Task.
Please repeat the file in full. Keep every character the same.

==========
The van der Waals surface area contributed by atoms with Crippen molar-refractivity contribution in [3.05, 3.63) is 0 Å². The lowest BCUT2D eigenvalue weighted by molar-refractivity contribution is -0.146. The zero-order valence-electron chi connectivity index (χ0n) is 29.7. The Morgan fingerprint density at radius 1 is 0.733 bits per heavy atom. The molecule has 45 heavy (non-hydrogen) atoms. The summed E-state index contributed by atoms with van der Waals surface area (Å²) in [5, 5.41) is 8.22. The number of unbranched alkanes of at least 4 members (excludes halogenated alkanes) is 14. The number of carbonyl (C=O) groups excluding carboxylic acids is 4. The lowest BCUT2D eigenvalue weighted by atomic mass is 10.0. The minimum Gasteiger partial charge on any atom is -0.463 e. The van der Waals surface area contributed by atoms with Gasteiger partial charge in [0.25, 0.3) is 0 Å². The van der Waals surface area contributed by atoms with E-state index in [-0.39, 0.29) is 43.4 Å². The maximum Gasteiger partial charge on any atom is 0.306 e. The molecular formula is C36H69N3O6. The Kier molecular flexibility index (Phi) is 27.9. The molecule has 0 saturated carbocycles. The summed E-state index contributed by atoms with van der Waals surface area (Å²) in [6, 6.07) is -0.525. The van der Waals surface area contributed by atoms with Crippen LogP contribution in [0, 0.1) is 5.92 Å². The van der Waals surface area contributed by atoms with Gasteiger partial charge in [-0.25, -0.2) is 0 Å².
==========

The van der Waals surface area contributed by atoms with Crippen molar-refractivity contribution in [3.05, 3.63) is 0 Å². The lowest BCUT2D eigenvalue weighted by molar-refractivity contribution is -0.146. The zero-order valence-electron chi connectivity index (χ0n) is 29.7. The Morgan fingerprint density at radius 1 is 0.733 bits per heavy atom. The molecule has 45 heavy (non-hydrogen) atoms. The summed E-state index contributed by atoms with van der Waals surface area (Å²) in [5, 5.41) is 8.22. The number of unbranched alkanes of at least 4 members (excludes halogenated alkanes) is 14. The number of carbonyl (C=O) groups excluding carboxylic acids is 4. The lowest BCUT2D eigenvalue weighted by atomic mass is 10.0. The minimum Gasteiger partial charge on any atom is -0.463 e. The van der Waals surface area contributed by atoms with Gasteiger partial charge in [0.25, 0.3) is 0 Å². The van der Waals surface area contributed by atoms with E-state index in [-0.39, 0.29) is 43.4 Å². The maximum Gasteiger partial charge on any atom is 0.306 e. The molecular formula is C36H69N3O6. The Kier molecular flexibility index (Phi) is 27.9. The molecule has 0 saturated carbocycles. The summed E-state index contributed by atoms with van der Waals surface area (Å²) in [6, 6.07) is -0.525. The van der Waals surface area contributed by atoms with Crippen LogP contribution in [0, 0.1) is 5.92 Å². The van der Waals surface area contributed by atoms with Gasteiger partial charge in [-0.25, -0.2) is 0 Å².